Izzy78
Post 4

@jmc88 - I know that the pituitary gland secretes different kind of growth hormones. I'm not sure if human growth hormone is an exact replica of something produced by the gland, but I'm sure it is similar.

I'm pretty sure humans aren't used to create HGH. It is made in a lab. I am not a doctor, though, so I'm not sure if the same type of HGH that has gotten attention in sports could be used to combat the problem, but I'm sure what they use is close.

I would be more interested in the side effects of being given growth hormones to combat panhypopituitarism, since nothing can exactly replicate the body's normal processes.

titans62
Post 3

The article mentions that panhypopituitarism can be caused by cancer in adults. Does it have to come from a pituitary gland tumor, or are there other types of tumors and cancers that can spread through the body and cause the effects of the disease?

If you get a pituitary tumor, how is it diagnosed? Are there any warning signs, and is it usually fatal? I know the pituitary gland is located at the base of the brain, so I guess physically removing the tumor would be almost impossible, and chemotherapy would probably be dangerous, too. Would there be any additional problems besides those mentioned here that would pop up if someone lost their pituitary gland?

jmc88
Post 2

@kentuckycat - I wonder how common this disease is. I also know of a person I went to school with who had it, and I also had a distant cousin with pituitary problems. Like you mentioned, both of them are still shorter than most people, but they are able to live normal lives.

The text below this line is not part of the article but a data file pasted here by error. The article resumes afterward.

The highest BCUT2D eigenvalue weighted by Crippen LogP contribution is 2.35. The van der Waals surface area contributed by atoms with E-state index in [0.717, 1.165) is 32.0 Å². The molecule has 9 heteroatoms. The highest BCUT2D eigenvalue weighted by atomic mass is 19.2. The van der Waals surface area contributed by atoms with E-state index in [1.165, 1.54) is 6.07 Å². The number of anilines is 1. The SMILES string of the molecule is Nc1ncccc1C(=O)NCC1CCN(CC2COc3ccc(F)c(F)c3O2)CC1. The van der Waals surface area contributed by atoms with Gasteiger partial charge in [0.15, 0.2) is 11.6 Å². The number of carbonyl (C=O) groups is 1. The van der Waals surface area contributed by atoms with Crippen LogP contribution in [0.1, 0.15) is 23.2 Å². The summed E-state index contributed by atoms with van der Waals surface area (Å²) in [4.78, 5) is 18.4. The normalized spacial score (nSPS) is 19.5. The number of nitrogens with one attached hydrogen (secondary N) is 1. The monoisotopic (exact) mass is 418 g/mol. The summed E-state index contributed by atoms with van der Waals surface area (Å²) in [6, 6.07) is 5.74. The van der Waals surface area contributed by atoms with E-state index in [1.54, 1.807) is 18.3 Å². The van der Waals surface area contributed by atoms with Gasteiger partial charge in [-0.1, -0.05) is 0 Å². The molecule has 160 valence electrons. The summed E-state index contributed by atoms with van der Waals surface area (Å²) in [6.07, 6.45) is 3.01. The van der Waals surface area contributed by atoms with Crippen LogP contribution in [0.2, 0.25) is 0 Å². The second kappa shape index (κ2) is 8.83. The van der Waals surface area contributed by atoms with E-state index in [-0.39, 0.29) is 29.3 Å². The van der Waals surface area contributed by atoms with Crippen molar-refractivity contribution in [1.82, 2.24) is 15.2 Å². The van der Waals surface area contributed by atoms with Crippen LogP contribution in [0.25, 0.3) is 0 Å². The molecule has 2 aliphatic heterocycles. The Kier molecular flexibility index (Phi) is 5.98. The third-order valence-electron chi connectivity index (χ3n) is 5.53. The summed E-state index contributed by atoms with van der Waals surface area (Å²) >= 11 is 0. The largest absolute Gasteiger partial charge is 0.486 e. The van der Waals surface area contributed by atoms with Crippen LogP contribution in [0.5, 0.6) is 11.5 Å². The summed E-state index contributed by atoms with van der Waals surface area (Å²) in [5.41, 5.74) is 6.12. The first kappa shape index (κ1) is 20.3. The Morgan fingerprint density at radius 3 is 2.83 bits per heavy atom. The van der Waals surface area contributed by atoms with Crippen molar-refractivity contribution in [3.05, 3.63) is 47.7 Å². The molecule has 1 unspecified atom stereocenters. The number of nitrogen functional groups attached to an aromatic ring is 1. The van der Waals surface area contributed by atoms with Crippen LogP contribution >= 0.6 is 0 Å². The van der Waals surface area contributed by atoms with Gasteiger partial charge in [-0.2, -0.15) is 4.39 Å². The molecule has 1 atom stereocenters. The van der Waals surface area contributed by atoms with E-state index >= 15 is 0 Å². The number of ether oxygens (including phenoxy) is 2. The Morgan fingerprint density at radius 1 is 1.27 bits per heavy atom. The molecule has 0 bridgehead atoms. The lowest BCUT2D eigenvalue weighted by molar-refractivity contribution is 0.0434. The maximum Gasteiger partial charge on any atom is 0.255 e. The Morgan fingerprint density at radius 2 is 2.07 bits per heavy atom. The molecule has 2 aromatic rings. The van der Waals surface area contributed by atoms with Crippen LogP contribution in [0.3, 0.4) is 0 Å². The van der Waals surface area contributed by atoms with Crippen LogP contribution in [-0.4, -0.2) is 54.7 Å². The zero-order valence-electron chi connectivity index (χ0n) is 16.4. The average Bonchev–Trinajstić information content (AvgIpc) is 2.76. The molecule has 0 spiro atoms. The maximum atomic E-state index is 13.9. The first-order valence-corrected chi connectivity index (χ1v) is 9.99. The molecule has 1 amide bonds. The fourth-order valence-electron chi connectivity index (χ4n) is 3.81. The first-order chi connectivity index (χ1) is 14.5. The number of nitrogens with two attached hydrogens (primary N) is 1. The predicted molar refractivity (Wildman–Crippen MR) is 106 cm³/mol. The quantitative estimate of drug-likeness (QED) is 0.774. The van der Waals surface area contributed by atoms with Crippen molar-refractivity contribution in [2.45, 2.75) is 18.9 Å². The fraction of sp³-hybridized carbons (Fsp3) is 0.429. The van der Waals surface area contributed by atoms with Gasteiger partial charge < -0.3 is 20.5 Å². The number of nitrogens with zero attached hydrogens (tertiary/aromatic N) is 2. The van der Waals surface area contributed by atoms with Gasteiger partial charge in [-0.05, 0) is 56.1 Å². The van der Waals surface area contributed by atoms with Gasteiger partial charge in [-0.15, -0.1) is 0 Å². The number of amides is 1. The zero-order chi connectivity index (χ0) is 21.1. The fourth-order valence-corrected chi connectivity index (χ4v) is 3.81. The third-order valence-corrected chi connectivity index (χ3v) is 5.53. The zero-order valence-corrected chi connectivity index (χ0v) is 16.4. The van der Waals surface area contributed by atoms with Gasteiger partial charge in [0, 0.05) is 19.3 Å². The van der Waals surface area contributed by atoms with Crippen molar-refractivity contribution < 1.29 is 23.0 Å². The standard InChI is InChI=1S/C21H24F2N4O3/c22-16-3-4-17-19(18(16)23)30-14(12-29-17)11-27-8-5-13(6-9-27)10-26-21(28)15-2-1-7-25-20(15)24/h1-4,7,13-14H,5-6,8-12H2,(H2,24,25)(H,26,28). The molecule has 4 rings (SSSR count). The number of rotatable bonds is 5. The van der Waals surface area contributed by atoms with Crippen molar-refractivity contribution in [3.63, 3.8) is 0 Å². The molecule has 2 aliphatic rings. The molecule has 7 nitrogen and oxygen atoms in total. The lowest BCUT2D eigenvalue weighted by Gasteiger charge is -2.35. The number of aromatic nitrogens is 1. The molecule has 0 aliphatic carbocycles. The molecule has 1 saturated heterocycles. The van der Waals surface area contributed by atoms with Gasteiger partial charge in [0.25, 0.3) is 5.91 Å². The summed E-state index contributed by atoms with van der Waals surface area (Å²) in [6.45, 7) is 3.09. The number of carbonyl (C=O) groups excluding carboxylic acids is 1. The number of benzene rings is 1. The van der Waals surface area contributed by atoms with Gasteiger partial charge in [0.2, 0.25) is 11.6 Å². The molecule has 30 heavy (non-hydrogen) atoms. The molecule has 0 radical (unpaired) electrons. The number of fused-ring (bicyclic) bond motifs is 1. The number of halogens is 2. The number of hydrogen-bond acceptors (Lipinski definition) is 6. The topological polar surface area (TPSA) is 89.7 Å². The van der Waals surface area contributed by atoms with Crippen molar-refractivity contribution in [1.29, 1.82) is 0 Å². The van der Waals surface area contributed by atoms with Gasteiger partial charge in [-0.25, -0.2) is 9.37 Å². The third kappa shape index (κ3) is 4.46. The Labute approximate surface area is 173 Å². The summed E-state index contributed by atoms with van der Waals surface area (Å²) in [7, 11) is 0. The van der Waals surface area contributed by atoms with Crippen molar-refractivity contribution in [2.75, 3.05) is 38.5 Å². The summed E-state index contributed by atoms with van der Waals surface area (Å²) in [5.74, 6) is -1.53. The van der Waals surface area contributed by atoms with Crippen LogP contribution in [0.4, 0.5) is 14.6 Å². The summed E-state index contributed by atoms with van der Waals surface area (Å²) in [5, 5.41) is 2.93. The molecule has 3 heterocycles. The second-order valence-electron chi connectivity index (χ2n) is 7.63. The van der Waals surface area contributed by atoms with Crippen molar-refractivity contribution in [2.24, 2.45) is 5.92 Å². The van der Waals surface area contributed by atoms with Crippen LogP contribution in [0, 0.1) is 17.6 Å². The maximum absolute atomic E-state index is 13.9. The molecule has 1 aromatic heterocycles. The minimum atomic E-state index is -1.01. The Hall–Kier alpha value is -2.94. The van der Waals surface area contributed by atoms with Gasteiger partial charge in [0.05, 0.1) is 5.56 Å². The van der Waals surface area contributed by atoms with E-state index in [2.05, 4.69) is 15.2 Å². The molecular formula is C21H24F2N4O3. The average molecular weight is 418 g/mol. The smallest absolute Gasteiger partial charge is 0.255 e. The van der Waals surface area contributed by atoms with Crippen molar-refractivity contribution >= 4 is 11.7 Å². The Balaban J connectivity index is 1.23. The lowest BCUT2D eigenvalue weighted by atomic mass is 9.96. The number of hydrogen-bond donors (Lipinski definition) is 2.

I can't be positive if the person I went to school with was this problem exactly. Does anyone know if there are other problems people can develop that make them not grow as fast as they should? Are they all pituitary related?

What types of medications are given to people with panhypopituitarism? Is the pituitary gland the place were human growth hormone (or the hormone HGH is derived from) is produce? I know human growth hormone side effects can be pretty devastating, at least when they are used improperly. Is this one of the possible treatments?

kentuckycat
Post 1

It seems like anything that negatively affects the pituitary or thyroid glands causes a lot of growth and development problems. I know all of the glands have their roles, but these seem to be two of the most important ones that you don't want to have problems with.

There was a person that I went to school with who I assume had panhypopituitarism. I know he had some sort of problem where he didn't grow as fast as everyone else. Eventually he started taking special medications, and now he is still shorter than most people, but he is a reasonable height.

I'm just wondering, but is there something called hypopituitarism? If I remember my roots correctly, hypo means lower, and of course the rest of the word would refer to the pituitary gland. I'm not sure what the root of the prefix "pan" means, but I'm guessing that it adds something to the meaning.